Presentation on theme: "Plagiarism and Academic Integrity 'Always Do the RIGHT Thing'"— Presentation transcript:
Plagiarism and Academic Integrity 'Always Do the RIGHT Thing'
to plagiarize (verb) plagiarizing (verb) plagiarism (noun) plagiarist (noun) Definition: to steal or copy another person's work and say it is your work. This includes words, ideas, images or any creative work. Plagiarism is immoral.
Academic Integrity Definition: Honesty in all school work. This includes writing, speaking, individual and group work. Nazareth College highly values academic integrity.
to cite (verb) citing (verb) citation (noun) Definition: Showing the author, title, date, publisher, website, volume, and/or pages of a source of information you used in your work. A citation is written for each source. A citation follows a pattern. (APA format) Academic writing includes citations.
intellectual property Definition: Any work created by a person's mind. A piece of writing, music, art, or an invention. We must always respect intellectual property rights of others.
source Any book, magazine, journal, article, unpublished paper, website, blog, or other intellectual property you use in your research.
Lynn reads an article and takes notes in her own words. Later she writes an essay. She does not give credit to the author because she is not using the author's exact words. Linda is plagiarizing. TRUE or FALSE?
TRUE SHE MUST ALWAYS GIVE CREDIT IN A CITATION, EVEN IF SHE IS NOT USING THE AUTHOR'S EXACT WORDS.
Citing your sources is good because a. It helps your reader find your sources. b. Shows you respect intellectual property. c. Adds credibility to your work. d. It avoids plagiarism.
All four are correct. a. It helps your reader find your sources. b. Shows you respect intellectual property. c. Adds credibility to your work. d. It avoids plagiarism.
Victoria can use an article from an online database without citing it if: a. it only contains information from other articles. b. She only uses the abstract. c. She can never do this. d. It was used by the teacher in class.
C. is the correct choice. She must always cite an article from an online database.
Deb can copy from an encyclopedia without citing the source because this information is free to anyone, and everyone knows it. TRUE or FALSE?
It depends. If she is stating 'common knowledge' (something everyone knows) no citation is needed. A citation is needed if the information is not known by everyone. When in doubt, CITE it!
Shizuka wrote: In my opinion, Bugs Bunny is America's best loved cartoon, except for Mickey Mouse. Does this sentence need a citation? YES or NO?
NO! This is her opinion, so no citation is needed.
Emily wrote: Bugs Bunny is a part of American culture. The U.S. Postal Service made a postage stamp of Bugs Bunny in 1997. Does this sentence need a citation? YES or NO?
This is not common knowledge. YES! It needs a citation. It is a fact that would have to be researched. To verify that this statement is true, a source should be given. Ira Teinowitz, “Kane: Postal Service to Focus on Core Products,” Advertising Age, 17 March 1997, 68 (11): 44.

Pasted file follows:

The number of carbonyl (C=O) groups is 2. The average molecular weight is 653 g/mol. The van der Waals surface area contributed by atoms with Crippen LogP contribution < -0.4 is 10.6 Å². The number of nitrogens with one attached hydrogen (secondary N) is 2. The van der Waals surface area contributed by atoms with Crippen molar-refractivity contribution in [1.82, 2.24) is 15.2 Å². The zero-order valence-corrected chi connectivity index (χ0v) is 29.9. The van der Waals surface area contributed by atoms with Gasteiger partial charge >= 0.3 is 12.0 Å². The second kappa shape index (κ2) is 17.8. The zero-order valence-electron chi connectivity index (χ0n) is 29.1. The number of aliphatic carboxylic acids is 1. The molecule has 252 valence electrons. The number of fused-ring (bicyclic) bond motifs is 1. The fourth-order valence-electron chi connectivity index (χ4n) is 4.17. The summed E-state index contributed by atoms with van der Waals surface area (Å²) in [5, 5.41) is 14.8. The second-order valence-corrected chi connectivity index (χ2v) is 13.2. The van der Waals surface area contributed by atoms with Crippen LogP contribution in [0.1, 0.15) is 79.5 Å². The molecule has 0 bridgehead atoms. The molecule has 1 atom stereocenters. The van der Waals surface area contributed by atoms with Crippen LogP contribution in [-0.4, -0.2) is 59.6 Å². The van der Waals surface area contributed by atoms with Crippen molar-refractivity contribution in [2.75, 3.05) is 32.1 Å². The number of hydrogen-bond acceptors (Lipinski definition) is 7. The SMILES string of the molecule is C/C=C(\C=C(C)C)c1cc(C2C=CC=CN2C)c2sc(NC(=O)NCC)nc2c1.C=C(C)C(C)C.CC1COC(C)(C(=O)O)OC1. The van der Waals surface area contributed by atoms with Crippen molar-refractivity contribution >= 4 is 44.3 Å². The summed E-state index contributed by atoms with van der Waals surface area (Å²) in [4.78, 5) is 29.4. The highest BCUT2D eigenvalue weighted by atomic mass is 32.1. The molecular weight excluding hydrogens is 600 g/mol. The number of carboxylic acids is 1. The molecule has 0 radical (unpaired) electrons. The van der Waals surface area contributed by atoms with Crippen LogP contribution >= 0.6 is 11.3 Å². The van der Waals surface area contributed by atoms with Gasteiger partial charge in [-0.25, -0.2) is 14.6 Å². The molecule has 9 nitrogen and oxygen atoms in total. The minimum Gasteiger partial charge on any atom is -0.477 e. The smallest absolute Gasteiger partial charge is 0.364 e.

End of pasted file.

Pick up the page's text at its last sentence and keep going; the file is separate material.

Don't do it! copying and pasting complete papers from electronic sources copying and pasting passages from electronic sources without placing the passages in quotes and properly citing the source having others write complete papers or portions of papers for you summarizing ideas without citing their source using words and passages you don't understand and can't explain
How to avoid plagiarism Use valid, credible sources for information: Journals, text books, academic websites NO Wikipedia
Take careful notes: Copy the citation information FIRST. Use quotation marks to show the author's words. Separate your notes from each source (use index cards, draw lines between sources, use different colors for each source)
Quoting, paraphrasing, and summarizing: Keep it short Use your own language
Resources University of Maine at Farmington http://plagiarism.umf.maine.edu/credit2.html Lycoming College http://www.lycoming.edu/library/instruction/tutorials/plagiarism Game.aspx University of Texas at Austin https://webspace.utexas.edu/mes657/PlagiarismforFIGs.pdf
Jimbo wrote: According to one scholar, "...Bugs Bunny fits the character of a trickster." Does Jimbo need a citation? YES or NO?
YES! He needs a citation. Jimbo needs to provide bibliographic information so that other researchers can verify the source of the quote. Margaret P. Baker, “The Rabbit as Trickster,”Journal of Popular Culture; 28, no. 2 (1994): 150.
Durgam wrote: The analogic between the philosophical method of Socrates (irony, aporia) and the practical skills of the trickster in Indian mythology are substantial. Does this need a citation?
YES! A citation is needed. Correct. This does need a citation. The overly sophisticated language used in this sentence strongly suggests that it came from a scholarly source. The student writer needs to indicate the original author of this statement. Note: This sentence is a direct quote. Martin Blobel, “Towards an Existentialist Concept of American Cultural Anthropology: On Death, Trickster and Socrates,”Dialectical Anthropology, 23 no. 3 (1998): 331.
Worood wrote: Mickey Mouse is the most popular with 18 to 34 year old males, beating Bugs Bunny by 23%. Does this need a citation? YES or NO?
YES! This does need a citation. The student uses statistics and statistics are not common knowledge. They need to be researched. A citation to the original source of this statistic is needed to demonstrate that the information used is valid. Erin Chambers and Ira Sager, “Toon Time,” Business Week, 14 February 2005, 12.